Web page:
-- Dan in Minneapolis, woodworking since 11/11.

View PurpLev's profile

PurpLev

8476 posts in 2315 days


#24 posted 07-17-2013 04:23 PM

just a side note – I would keep (and do so myself) the DC/vacs closer to the door – when the time comes to empty those bags, the last thing you want to do is do it at the far end of the shop space where it can get messy, not to mention having to drag the full bag all the way through the shop space and in between machines, lumber and everything else that is laying around there.

-- ㊍ When in doubt - There is no doubt - Go the safer route.

View ADHDan's profile

ADHDan

481 posts in 775 days


#25 posted 07-17-2013 04:35 PM

PurpLev – agreed. I’ll be swapping the front and back ends of the shop, so the shop-vac and DC system are by the door.

-- Dan in Minneapolis, woodworking since 11/11.

View ADHDan's profile

ADHDan

481 posts in 775 days


#26 posted 07-18-2013 05:00 PM

Well, I checked out Amazon and made a trip to Rockler and Home Depot, and I think a different setup is warranted. My original plan would have probably run $150-$200 between all the wye fittings, blast gates, couplers, reducers, hoses and other necessary adapters. That’s just a ridiculous amount of work and spend for a 12’ by 16’ hobby shop.

The new arrangement is to keep the DC in the corner by the door, run S&D pipe halfway down the wall, and connect it to a 10’ long 4” flex hose with the Rockler quick-connect handle. I’ll use that hose as a “floater” to connect to benchtop tools as needed, with quick-connect port adapters mounted permanently in those tools. And I’ll use the other branch of the wye adapter that came with the HF DC to run a “fixed” line to my table saw.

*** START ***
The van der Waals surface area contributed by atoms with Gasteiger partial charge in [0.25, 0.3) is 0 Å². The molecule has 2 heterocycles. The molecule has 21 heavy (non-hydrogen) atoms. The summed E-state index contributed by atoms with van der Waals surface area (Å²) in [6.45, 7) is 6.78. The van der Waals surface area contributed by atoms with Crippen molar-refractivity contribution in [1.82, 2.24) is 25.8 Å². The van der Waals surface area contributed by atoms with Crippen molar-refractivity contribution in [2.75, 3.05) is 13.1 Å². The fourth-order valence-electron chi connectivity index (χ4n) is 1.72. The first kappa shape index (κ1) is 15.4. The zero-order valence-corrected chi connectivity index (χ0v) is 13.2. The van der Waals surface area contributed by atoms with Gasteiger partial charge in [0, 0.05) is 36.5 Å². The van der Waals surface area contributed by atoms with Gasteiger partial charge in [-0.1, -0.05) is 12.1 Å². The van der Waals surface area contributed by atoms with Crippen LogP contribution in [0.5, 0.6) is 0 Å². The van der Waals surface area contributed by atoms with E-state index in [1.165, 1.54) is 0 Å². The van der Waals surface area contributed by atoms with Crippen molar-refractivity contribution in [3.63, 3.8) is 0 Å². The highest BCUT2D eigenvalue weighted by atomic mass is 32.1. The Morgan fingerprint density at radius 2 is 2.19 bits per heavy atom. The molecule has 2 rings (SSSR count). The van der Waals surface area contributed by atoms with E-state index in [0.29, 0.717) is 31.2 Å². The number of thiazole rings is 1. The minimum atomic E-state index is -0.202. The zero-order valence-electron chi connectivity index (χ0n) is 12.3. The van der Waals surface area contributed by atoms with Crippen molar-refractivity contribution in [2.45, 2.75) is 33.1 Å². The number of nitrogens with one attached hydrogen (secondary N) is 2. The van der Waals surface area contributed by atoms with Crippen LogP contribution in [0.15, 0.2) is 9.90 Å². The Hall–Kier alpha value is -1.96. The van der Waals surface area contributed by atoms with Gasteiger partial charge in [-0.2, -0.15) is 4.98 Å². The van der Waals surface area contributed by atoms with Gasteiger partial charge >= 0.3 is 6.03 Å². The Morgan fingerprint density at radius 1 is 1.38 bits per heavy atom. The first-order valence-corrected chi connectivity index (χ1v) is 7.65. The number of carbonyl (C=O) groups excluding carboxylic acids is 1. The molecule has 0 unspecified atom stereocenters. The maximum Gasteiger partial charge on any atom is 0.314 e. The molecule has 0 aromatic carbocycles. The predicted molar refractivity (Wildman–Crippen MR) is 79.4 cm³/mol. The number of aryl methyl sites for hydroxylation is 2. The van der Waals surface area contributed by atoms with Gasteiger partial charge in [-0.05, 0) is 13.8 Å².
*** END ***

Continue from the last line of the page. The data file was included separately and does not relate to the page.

The Rockler starter kit had almost all of the parts I need for this, for about $30 – two 2.5” port adapters, two 4” port adapters, a quick connect handle, and some hose clamps. The only extra parts I needed were the two hose-to-S&D pipe adapters, which Rockler sells, and some more 4” hose for the fixed lines to the S&D pipe and the table saw, which I’ll probably get from a cheaper source (since those lines won’t be under as much stress). I’ll use the quality Rockler hose for the floating DC hookups. I also picked up the Rockler trashcan separator kit, since I really won’t have time to make a thien baffle or money to get a Dust Deputy anytime soon.

So, one last question: do I need to install blast gates at the HF wye adapter, so that I’m running DC either to the table saw or the S&D line but not both? Or should both DC lines be kept open?

Thanks again for all the tips and suggestions.

-- Dan in Minneapolis, woodworking since 11/11.

View brtech's profile

brtech

677 posts in 1589 days


#27 posted 07-18-2013 05:05 PM

In my experience, you want blast gates on the Wye, although I found with one run that it worked better to crack open another gate.

View ADHDan's profile

ADHDan

481 posts in 775 days


#28 posted 07-18-2013 05:10 PM

Ok, good to know. I’ll pick up some blast gates.

Last question – any recommendations for the best drum/can to use with the Rockler DIY separator? This kit: http://www.amazon.com/Rockler-4-Dust-Separator-Components/dp/B004AJVD76/ref=pd_cp_hi_2.

-- Dan in Minneapolis, woodworking since 11/11.

View brtech's profile

brtech

677 posts in 1589 days


#29 posted 07-18-2013 05:15 PM

It’s okay, but it’s much better with a Thein baffle.

You need to decide that you want an out-board separation system. The advantage is that it’s easier to empty, and avoids sending chips through the impeller.

The disadvantage is loss of airflow, and much bigger footprint—- and cost.